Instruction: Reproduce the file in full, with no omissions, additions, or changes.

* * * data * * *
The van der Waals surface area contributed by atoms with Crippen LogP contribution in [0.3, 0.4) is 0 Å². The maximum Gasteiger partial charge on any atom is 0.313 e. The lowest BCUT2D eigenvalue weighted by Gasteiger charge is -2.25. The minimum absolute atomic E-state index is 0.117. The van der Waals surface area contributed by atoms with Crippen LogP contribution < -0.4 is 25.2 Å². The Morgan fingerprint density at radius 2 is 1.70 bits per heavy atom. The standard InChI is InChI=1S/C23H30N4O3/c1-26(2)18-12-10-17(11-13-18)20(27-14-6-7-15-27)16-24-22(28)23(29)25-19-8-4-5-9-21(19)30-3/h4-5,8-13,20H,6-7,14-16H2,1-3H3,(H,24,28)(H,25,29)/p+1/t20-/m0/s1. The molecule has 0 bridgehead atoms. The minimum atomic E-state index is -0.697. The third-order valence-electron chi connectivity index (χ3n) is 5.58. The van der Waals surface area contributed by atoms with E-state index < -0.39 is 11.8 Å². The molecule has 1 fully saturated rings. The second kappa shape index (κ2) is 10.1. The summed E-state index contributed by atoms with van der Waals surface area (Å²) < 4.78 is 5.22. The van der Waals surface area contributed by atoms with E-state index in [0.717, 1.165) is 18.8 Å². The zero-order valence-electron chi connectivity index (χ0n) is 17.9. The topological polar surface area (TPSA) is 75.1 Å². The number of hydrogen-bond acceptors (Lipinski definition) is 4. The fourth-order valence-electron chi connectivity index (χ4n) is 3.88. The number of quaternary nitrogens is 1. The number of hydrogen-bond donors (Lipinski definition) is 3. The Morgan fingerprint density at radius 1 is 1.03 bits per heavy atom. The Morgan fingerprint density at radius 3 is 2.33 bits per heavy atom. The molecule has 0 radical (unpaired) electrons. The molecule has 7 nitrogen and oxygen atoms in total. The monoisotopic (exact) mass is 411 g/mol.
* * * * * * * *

The van der Waals surface area contributed by atoms with Crippen LogP contribution in [0.3, 0.4) is 0 Å². The maximum Gasteiger partial charge on any atom is 0.313 e. The lowest BCUT2D eigenvalue weighted by Gasteiger charge is -2.25. The minimum absolute atomic E-state index is 0.117. The van der Waals surface area contributed by atoms with Crippen LogP contribution < -0.4 is 25.2 Å². The Morgan fingerprint density at radius 2 is 1.70 bits per heavy atom. The standard InChI is InChI=1S/C23H30N4O3/c1-26(2)18-12-10-17(11-13-18)20(27-14-6-7-15-27)16-24-22(28)23(29)25-19-8-4-5-9-21(19)30-3/h4-5,8-13,20H,6-7,14-16H2,1-3H3,(H,24,28)(H,25,29)/p+1/t20-/m0/s1. The molecule has 0 bridgehead atoms. The minimum atomic E-state index is -0.697. The third-order valence-electron chi connectivity index (χ3n) is 5.58. The van der Waals surface area contributed by atoms with E-state index < -0.39 is 11.8 Å². The molecule has 1 fully saturated rings. The second kappa shape index (κ2) is 10.1. The summed E-state index contributed by atoms with van der Waals surface area (Å²) < 4.78 is 5.22. The van der Waals surface area contributed by atoms with E-state index in [0.717, 1.165) is 18.8 Å². The zero-order valence-electron chi connectivity index (χ0n) is 17.9. The topological polar surface area (TPSA) is 75.1 Å². The number of hydrogen-bond acceptors (Lipinski definition) is 4. The fourth-order valence-electron chi connectivity index (χ4n) is 3.88. The number of quaternary nitrogens is 1. The number of hydrogen-bond donors (Lipinski definition) is 3. The Morgan fingerprint density at radius 1 is 1.03 bits per heavy atom. The Morgan fingerprint density at radius 3 is 2.33 bits per heavy atom. The molecule has 0 radical (unpaired) electrons. The molecule has 7 nitrogen and oxygen atoms in total. The monoisotopic (exact) mass is 411 g/mol.